Gizmodo titled “Cancel the Rockefeller Christmas Tree for Good,” Kahn says that cutting down a tree on a yearly basis — which he says is a “veritable island for wildlife” — should come to an abrupt halt.

Last week, an owl was
discovered inside the tree, which was transported more than 170 miles from Oneonta, New York, to New York City’s Rockefeller Center.

Instead of taking the news of the owl discovery in a positive stride, Kahn argued that it was a miracle the bird wasn’t crushed during the cutting of the tree or the transportation process.

“In its previous home … [the tree] had an iota of dignity lost completely once it was transported to Midtown Manhattan,” Kahn argued.

He also insisted that the Rockefeller tree is nothing more than another “icon of American exceptionalism.”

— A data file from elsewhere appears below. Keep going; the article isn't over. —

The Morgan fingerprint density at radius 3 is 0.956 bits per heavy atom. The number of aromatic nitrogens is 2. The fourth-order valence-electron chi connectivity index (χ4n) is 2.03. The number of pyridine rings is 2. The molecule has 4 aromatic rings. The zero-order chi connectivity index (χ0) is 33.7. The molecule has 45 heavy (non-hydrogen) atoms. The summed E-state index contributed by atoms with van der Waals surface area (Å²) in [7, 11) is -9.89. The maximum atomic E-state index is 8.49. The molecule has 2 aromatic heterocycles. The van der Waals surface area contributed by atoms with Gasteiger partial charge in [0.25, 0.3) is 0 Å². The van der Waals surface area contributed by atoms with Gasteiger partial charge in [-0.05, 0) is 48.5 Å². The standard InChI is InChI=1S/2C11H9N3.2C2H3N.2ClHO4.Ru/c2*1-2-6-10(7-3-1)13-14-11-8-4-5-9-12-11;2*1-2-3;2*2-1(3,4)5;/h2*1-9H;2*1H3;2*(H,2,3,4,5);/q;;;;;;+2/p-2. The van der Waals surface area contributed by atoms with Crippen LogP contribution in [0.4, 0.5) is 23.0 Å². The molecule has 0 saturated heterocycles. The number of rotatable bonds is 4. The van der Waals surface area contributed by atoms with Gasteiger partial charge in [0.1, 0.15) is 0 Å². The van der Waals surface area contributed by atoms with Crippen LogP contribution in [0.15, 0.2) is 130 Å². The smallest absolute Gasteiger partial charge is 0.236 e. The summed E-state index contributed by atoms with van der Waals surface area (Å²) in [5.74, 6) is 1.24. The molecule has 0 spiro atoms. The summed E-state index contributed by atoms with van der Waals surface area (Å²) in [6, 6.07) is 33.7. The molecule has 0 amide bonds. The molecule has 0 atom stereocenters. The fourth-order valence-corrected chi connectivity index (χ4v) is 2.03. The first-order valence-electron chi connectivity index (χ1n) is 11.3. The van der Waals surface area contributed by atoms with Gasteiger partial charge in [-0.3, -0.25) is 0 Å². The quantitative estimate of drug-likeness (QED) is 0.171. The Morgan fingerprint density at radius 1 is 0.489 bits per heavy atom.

“The Rockefeller tree is an icon of American exceptionalism,” Kahn wrote. “Its story has humble roots in the Great Depression when workers building Rockefeller Center decorated a tree as a pick-me-up for a beleaguered city. It has since morphed into a made-for-TV spectacle to sell ads against and draw onlookers, wowed by a towering Norway spruce set at the center of the beating, concrete-and-steel heart of capitalism.”

He also added that the owl’s very presence highlights Americans’ “toxic relationship with nature.”

“The Northern saw-whet owl is currently considered a low-concern species due to human pressures and has even managed to carve a niche out in human landscapes (clearly),” Kahn explained. “But the climate crisis fueled by unending growth and fossil fuels will eventually come for it, too.”

Kahn explained that he’s fully aware that his missive might be ill-received — especially during a time when the country needs hope the most — but he doesn’t care.